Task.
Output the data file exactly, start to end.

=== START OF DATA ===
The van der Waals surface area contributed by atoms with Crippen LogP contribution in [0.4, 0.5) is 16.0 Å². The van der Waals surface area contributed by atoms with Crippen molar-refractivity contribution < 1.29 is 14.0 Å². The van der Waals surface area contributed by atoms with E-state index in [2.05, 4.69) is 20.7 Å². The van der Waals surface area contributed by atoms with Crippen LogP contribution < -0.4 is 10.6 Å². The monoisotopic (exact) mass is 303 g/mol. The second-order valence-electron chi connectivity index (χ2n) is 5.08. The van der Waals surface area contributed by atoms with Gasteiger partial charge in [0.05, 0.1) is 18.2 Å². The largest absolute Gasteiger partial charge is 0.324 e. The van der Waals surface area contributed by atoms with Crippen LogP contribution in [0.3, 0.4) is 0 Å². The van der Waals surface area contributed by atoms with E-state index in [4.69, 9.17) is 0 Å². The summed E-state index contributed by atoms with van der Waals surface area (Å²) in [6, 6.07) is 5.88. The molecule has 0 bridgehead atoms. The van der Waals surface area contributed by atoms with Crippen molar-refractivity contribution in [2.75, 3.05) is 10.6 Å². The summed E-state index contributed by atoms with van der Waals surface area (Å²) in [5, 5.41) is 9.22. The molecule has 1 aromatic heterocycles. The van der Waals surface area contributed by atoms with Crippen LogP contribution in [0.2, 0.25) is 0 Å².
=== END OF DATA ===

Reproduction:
The van der Waals surface area contributed by atoms with Crippen LogP contribution in [0.4, 0.5) is 16.0 Å². The van der Waals surface area contributed by atoms with Crippen molar-refractivity contribution < 1.29 is 14.0 Å². The van der Waals surface area contributed by atoms with E-state index in [2.05, 4.69) is 20.7 Å². The van der Waals surface area contributed by atoms with Crippen LogP contribution < -0.4 is 10.6 Å². The monoisotopic (exact) mass is 303 g/mol. The second-order valence-electron chi connectivity index (χ2n) is 5.08. The van der Waals surface area contributed by atoms with Gasteiger partial charge in [0.05, 0.1) is 18.2 Å². The largest absolute Gasteiger partial charge is 0.324 e. The van der Waals surface area contributed by atoms with Crippen LogP contribution in [0.3, 0.4) is 0 Å². The van der Waals surface area contributed by atoms with E-state index in [4.69, 9.17) is 0 Å². The summed E-state index contributed by atoms with van der Waals surface area (Å²) in [6, 6.07) is 5.88. The molecule has 0 bridgehead atoms. The van der Waals surface area contributed by atoms with Crippen molar-refractivity contribution in [2.75, 3.05) is 10.6 Å². The summed E-state index contributed by atoms with van der Waals surface area (Å²) in [5, 5.41) is 9.22. The molecule has 1 aromatic heterocycles. The van der Waals surface area contributed by atoms with Crippen LogP contribution in [0.2, 0.25) is 0 Å².